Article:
The Long Ago and the Later on: Or, Recollections of Eighty Years

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A.M. Robertson, 1904 - California - 289 pages
 

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Page 270 - Oh, East is East, and West is West, and never the twain shall meet, Till Earth and Sky stand presently at God's great Judgment Seat; But there is neither East nor West, Border, nor Breed, nor Birth, When two strong men stand face to face, though they come from the ends of the earth!
Page 95 - What cannot wine perform? It brings to light The secret soul; it bids the coward fight; Gives being to our hopes, and from our hearts Drives the dull sorrow, and inspires new arts. Is there a wretch, whom bumpers have not taught A flow of words, and loftiness of thought? Even in th' oppressive grasp of poverty I can enlarge and bid the soul be free.
Page 94 - Biron they call him ; but a merrier man, Within the limit of becoming mirth, I never spent an hour's talk withal : His eye begets occasion for his wit ; For every object that the one doth catch The other turns to a mirth-moving jest...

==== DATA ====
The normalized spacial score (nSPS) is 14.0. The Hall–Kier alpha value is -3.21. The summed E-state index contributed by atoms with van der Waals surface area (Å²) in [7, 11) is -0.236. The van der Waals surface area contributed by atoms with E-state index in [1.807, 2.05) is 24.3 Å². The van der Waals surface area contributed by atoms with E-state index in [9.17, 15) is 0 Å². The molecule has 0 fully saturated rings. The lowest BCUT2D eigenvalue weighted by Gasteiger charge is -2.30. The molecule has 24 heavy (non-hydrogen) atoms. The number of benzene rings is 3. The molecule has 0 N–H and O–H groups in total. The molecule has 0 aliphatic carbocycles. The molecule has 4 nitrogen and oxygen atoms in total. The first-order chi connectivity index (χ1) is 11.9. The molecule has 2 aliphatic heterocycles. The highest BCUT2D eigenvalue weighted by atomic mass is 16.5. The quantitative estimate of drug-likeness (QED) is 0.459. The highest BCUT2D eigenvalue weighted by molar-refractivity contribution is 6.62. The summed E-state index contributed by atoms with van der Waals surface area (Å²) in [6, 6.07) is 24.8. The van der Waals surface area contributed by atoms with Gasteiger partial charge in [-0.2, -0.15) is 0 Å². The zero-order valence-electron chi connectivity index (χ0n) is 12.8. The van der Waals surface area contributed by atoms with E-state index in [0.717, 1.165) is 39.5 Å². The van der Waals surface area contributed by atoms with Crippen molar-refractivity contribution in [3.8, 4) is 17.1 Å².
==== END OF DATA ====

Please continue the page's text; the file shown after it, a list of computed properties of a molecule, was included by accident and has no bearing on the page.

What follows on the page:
Page 95 - ... a merrier man, Within the limit of becoming mirth, I never spent an hour's talk withal : His eye begets occasion for his wit : For every object that the one doth catch, The other turns to a mirth-moving jest ; Which his fair tongue (conceit's expositor) Delivers in such apt and gracious words, That aged ears play truant at his tales, And younger hearings are quite ravished ; So sweet and voluble is his discourse.
Page 257 - It is better to go to the house of mourning, than to go to the house of feasting: for that is the end of all men; and the living will lay it to his heart. Sorrow is better than laughter: for by the sadness of the countenance the heart is made better.
Page 59 - I agree not to use profane language, not to get drunk, not to gamble, not to treat animals cruelly, and not to do anything else that is incompatible with the conduct of a gentleman...
Page 95 - Sweet as refreshing dews, or summer showers To the long parching thirst of drooping flowers; Grateful as fanning gales to fainting swains, And soft as trickling balm to bleeding pains, Such are thy words.
Page 96 - I love the sailor ; — his eventful life — His generous spirit — his contempt of danger — His firmness in the gale, the wreck, and strife ; — And, though a wild and reckless ocean-ranger, God grant he make that port, when life is o'er, Where storms are hush'd, and billows break no more ! REV.
Page 96 - There's nought in this bad world like sympathy : 'Tis so becoming to the soul and face ; Sets to soft music the harmonious sigh, And robes sweet friendship in a Brussels lace.
Page 108 - ... wanton. Many the quips and jests which I have heard from thee, but I have noted that there was never malice behind thy humor, and never sting to mar the honey of thy wit. And now, O best beloved of the Owl; the time draws near when we must part. I break the silence of unnumbered years to say, "Farewell !

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